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Corky paranoia


Craig Camp
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Some things are just scary. You know – the kind of thing that wakes you up at night with the sweat rolling off of your brow.

I sit in the corner of a dark restaurant on a worn chair with dark green plastic upholstery. The walls are a dark imitation wood. The room is empty except for me and the wait staff. As I peruse the menu the only safe bet is the Filet Mignon. There was no other choice. I could drive no longer and when I pulled into the hotel it was almost 10 p.m.. There was nothing else open in this wide spot on the interstate in Iowa so it was going to be dinner here or nothing else.

I see her coming out of the corner of my eye and the paranoia starts to build in my mind.

“Would you like a cocktail,” she asked in an automatic way.

“Can I have the wine list?” I asked with a sense of resignation.

She brings the list back in a few minutes and I am relived to find Gallo Sonoma Zinfandel. Not bad, it will wash down the steak just fine.

After a while she finally arrived back at the table.

“Would you like some wine?” she asked with complete and sincere boredom.

“Yes, I will take number 124,” I said knowing better than ordering it by name.

After a few minutes she returns to tell me my selection is not available by the glass. I explain I want the whole bottle to and she reacts with disbelief and with more than a little irritation that she will actually have to open a bottle at the table.

But it is only now that the nightmare really begins. What if the wine is corked? I know what the response will be – disbelief, irritation and the certainty that I am trying to rip them off. First the bartender will come out then the hotel manager.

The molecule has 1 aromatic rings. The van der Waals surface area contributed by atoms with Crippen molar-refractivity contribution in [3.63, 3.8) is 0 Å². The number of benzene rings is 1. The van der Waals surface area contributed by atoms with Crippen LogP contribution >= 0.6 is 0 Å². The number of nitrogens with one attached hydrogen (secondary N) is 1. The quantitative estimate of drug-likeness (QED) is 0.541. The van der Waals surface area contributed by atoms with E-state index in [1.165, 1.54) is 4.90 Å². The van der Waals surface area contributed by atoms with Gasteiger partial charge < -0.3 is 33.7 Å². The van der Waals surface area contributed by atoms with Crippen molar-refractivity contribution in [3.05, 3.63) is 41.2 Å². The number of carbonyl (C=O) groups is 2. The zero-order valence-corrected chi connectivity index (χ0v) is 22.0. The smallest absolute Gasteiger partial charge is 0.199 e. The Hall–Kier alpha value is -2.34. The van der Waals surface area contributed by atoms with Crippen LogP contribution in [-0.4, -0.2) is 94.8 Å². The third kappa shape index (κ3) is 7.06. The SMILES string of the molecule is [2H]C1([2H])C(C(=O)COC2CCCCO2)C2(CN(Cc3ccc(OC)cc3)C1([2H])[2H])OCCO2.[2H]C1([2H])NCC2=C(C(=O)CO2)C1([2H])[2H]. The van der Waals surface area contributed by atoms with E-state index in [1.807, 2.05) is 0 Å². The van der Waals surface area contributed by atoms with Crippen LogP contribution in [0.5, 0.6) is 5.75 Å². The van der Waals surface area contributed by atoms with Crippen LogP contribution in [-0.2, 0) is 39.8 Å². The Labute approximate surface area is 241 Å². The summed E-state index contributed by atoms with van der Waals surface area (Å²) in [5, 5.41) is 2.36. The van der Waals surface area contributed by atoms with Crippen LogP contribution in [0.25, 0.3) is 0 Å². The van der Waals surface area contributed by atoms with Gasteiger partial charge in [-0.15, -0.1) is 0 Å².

“Don’t you want to try something else,” they will ask assuming I just don’t like the wine.

She finally arrives at my table with the bottle some minutes after my steak has arrived. I watch with apprehension while she opens the bottle with a winged auger corkscrew. She pours about 11 ounces in my 12 ounce glass and waits for me to taste.

With trepidation I put the glass to my nose waiting for the nauseating smell of books that have been in the basement for a few decades.

But wait! There it is, the smooth fruity smell of blackberry jam. No problem after all. This will wash down my now cold steak quite well.

I tell the waitress the wine is fine. We are both visibly relieved.

“Would you like an ice bucket,” she asks.

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craig camp, that was brilliant.

there have been so many times that i'm embarrassed for the servers when it comes to wine, that i cringe when i have to taste the wine, or worse, yet, send it back because it's corked. it's painful. however, i've gotten over that feeling, and i send it back, ask for another, and if things don't work out, i simply do not pay for it.

i find this feeling comes over me quite often at asian-type places, where there might already be a language/cultural barrier. but, you gotta do what you gotta do. i make sure that i get a *new* glass with a second bottle (i always do with reds especially, for the whole table, even after tasting). otherwise you run the risk of having a glass of wine ruined by a corked bottle carelessly poured into an existing glass.

it's in your hands, and don't be shy. that's what i say at least.

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